I liked this, but started reading it at a bad time. I got about 1/3 of the way through before the library started breathing down my back and I had to return it (after several renewal attempts!). However, that said, I will get back to this. I really enjoyed what I did accomplish, but it's a relatively directionless memoir, so there wasn't anything enticing enough to pull me through it despite distractions.
E A M Harris
Sep 13, 2011 E A M Harris rated it really liked it  ·  review of another edition
Brilliantly written (as you would expect). Very interesting on her childhood in Edinburgh and her semi-secret war work. A bit light on how she felt about things.

I particularly disliked the part where she was spiteful about someone she didn't get on with. In my opinion a public work of literature is not the place for personal vendettas.
Jul 14, 2013 Emily rated it really liked it  ·  review of another edition
Shelves: memoir, on-a-plane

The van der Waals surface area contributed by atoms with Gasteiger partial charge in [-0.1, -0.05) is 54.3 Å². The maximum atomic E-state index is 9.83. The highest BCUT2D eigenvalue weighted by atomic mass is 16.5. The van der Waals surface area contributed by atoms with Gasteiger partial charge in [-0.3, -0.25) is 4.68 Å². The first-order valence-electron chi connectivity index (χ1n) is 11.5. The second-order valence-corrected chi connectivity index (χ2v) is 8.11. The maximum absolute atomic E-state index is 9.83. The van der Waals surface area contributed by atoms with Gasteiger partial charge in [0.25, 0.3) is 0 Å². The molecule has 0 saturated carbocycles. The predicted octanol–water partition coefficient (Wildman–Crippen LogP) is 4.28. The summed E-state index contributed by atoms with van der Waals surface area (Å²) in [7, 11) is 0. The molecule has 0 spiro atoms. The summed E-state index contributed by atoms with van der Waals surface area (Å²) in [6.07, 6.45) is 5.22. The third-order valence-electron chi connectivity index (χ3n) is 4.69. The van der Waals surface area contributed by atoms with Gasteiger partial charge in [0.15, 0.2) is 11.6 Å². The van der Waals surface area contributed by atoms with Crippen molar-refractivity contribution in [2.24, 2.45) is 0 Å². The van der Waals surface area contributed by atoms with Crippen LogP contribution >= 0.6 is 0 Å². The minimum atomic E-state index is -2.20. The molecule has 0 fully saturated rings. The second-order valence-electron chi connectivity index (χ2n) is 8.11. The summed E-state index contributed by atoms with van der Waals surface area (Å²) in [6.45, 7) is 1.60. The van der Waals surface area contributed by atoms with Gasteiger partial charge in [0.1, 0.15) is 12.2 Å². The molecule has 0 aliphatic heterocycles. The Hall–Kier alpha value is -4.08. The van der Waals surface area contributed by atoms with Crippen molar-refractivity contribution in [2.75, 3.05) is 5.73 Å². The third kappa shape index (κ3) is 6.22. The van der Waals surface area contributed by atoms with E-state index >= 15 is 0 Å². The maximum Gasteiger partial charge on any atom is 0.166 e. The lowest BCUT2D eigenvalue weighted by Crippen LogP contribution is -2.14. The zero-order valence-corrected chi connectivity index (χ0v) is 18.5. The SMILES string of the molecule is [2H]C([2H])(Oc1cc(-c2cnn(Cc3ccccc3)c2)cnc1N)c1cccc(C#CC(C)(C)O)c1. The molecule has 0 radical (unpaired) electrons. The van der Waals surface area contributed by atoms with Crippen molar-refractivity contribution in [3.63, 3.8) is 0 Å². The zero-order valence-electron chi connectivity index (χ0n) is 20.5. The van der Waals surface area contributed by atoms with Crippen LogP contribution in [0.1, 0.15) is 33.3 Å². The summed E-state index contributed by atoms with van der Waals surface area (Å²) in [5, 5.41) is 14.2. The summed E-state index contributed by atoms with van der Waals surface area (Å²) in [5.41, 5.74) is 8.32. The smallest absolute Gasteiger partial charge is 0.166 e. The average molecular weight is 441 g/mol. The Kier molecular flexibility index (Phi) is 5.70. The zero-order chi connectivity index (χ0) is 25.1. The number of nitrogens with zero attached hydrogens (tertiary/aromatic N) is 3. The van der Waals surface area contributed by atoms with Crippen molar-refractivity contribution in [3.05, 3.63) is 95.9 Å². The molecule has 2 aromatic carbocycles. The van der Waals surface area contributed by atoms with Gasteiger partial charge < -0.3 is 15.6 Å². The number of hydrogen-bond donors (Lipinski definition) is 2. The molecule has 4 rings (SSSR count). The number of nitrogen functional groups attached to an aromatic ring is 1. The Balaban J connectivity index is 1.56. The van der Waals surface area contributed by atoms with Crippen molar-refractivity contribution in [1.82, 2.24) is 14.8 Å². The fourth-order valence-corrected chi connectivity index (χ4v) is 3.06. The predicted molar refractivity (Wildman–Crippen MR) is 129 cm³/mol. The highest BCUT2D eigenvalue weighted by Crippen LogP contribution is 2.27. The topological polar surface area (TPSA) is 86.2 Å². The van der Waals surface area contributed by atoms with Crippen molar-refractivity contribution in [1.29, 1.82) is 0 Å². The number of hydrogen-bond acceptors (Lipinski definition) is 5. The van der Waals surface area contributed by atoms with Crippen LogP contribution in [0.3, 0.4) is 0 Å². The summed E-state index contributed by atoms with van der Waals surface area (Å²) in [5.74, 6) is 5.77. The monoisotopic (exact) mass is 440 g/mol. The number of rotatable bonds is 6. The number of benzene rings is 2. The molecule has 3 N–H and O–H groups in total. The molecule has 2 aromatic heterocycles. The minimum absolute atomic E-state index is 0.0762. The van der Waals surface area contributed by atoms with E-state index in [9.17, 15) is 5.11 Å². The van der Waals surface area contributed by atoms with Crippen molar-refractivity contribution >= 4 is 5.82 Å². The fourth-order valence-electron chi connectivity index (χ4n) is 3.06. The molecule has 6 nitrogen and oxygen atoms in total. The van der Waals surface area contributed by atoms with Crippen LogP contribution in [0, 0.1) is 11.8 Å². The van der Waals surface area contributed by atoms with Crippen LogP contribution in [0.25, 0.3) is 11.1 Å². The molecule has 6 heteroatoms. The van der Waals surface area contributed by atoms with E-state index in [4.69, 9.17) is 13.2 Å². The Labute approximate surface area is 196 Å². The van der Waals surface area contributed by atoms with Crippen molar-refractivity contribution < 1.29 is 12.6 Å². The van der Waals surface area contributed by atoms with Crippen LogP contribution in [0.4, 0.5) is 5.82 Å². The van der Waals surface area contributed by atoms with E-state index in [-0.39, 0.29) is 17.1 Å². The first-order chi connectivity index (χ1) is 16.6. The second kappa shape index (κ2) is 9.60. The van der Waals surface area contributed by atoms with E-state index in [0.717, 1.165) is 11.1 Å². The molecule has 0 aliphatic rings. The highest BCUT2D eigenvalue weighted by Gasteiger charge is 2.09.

If you haven't read Spark before, this probably isn't the starting place. But it was delightful if you already know her work. Some fragments are brilliant, others are just interesting. Read it on a flight.
Snagged on a whim from the recently returned library book cart after seeing the first three sections in the first chapter are subtitled Bread, Butter and Tea. I need cozy in the summertime you see.
Jul 25, 2011 Nita rated it liked it  ·  review of another edition
I'll never forget Muriel Spark's description of the Victoria Falls...
Mar 13, 2013 Alice rated it it was amazing  ·  review of another edition
Found this book in Mary's home in Spain. Very interesting biography
Apr 23, 2013 Deborah rated it it was amazing  ·  review of another edition
Funny, well-written and a pleasure to read.
Aug 04, 2014 Kathleen rated it really liked it  ·  review of another edition
Shelves: read-murielspark
Interesting, but I wanted more.
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Dame Muriel Spark, DBE was a prolific Scottish novelist, short story writer, and poet whose darkly comedic voice made her one of the most distinctive writers of the twentieth century. In 2008 The Times newspaper named Spark in its list of "the 50 greatest British writers since 1945".

Spark received the James Tait Black Memorial Prize in 1965 for The Mandelbaum Gate, the Ingersoll Foundation TS Eli
More about Muriel Spark...

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“The sparkle and morning-freshness of the shop, and the butter-conjuring girl, formed a mind-picture which accompanied the whole of my youth.(about the Buttercup Dairy)” 0 likes